Congresos de la Universitat Politècnica de València, Irrigation, Society and Landscape. Tribute to Tom F. Glick

Por defecto: 
Irrigation and Society in the Upper Río Grande Basin, U.S.A.: A Heritage of Mutualism
José A. Rivera, Juan Estevan Arellano, Enrique R. Lamadrid, Tomás Martínez Saldaña

Última modificación: 05-02-2015


Abstract. The acequias of the upper Río Grande are more than just irrigation canals.  They also allocate and manage water for the community of landowners in the system.  After four centuries of use, the acequias persist into modern times with their founding principles intact: self-government, local autonomy, internal rules for operating procedures, and a strong sense of mutualismo or communal responsibility.  They have endured since Spanish colonial settlement, and have maintained continuity of a water culture surviving political-administrative changes under three sovereigns, Spain (1598-1821), Mexico (1821-1848), and the United States (1848-Present).  Despite stressors of climate variability, demographic changes, urbanization, and economic modernity, the acequia parciantes hold onto, maintain, and defend their shares of water in the acequia madre.  Most of these irrigation works still function as before, zanjas carved out of the land to shape the edges of the semi-arid terrain and extend the riparian zones for multiple uses.  Will they survive the pressures to move water to higher economic values such as municipal growth in the urban centers, water shortages among competing users, and the effects of drought evidenced in recent years?  Similar to the irrigation communities of medieval Valencia that were modeled after the craft guilds of that era, the acequias of the upper Río Grande have ties to other solidarities, namely, the cofradías and mutualista societies characterized by common attributes: the adoption of written rules and regulations, the election of officers for executive functions, and operating procedures that are self-determined.  Mutualism in the acequia culture, coupled with recovery of the Spanish language, could be the key to adaptation when new challenges emerge in future scenarios of unexpected change.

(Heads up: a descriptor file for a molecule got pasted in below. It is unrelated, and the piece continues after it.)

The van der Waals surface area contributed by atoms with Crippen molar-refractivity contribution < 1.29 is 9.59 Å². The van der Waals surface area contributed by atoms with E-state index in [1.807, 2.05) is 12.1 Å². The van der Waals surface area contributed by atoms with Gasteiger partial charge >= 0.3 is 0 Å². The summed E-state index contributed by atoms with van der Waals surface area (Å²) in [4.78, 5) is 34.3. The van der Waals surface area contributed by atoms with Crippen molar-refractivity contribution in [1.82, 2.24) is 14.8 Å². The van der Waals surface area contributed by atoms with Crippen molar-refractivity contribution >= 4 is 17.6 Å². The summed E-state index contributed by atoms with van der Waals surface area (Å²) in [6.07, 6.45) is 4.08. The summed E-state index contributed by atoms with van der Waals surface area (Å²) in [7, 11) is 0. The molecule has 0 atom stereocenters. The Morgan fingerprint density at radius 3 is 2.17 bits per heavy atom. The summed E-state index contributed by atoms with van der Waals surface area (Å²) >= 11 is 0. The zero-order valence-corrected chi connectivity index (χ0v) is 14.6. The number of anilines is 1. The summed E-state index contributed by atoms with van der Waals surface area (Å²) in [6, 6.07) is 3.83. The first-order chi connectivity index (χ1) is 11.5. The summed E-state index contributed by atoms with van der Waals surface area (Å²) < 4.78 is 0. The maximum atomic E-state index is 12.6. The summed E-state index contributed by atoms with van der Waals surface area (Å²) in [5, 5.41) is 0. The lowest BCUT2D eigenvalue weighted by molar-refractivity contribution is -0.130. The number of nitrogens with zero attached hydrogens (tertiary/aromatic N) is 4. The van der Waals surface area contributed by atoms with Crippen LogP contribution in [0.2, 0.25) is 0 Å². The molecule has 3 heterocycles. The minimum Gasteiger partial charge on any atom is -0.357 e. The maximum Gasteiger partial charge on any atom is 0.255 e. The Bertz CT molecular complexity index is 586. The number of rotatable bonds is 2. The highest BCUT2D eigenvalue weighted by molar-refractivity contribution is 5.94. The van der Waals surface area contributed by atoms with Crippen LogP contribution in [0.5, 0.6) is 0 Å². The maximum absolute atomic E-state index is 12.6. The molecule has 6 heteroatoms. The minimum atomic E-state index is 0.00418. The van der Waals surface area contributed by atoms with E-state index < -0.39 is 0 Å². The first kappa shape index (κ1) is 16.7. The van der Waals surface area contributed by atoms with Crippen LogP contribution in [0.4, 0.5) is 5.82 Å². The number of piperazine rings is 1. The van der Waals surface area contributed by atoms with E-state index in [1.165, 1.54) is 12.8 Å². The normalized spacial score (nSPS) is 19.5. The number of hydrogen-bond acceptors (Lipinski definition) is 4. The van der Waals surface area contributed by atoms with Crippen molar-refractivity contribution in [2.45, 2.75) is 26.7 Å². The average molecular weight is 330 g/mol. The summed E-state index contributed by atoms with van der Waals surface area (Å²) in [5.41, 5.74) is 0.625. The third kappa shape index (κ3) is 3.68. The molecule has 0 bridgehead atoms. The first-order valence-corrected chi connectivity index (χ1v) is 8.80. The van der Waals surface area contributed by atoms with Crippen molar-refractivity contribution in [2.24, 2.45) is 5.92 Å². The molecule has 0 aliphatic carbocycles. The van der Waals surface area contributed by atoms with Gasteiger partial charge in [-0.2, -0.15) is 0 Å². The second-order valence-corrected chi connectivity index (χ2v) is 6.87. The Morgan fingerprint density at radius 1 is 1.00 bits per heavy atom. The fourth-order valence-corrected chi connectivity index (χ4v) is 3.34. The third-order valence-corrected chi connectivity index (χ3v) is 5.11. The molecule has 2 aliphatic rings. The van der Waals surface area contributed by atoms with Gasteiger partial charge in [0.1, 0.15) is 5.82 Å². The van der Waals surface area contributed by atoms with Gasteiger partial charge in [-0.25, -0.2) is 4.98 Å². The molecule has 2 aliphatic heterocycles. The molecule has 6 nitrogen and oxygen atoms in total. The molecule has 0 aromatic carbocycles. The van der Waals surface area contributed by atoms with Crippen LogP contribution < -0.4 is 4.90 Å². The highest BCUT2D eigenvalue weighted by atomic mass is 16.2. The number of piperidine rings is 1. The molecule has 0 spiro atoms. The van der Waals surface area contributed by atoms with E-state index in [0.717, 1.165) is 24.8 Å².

Keywords: Acequias of the upper Río Grande, mutualism, and water governance resilience


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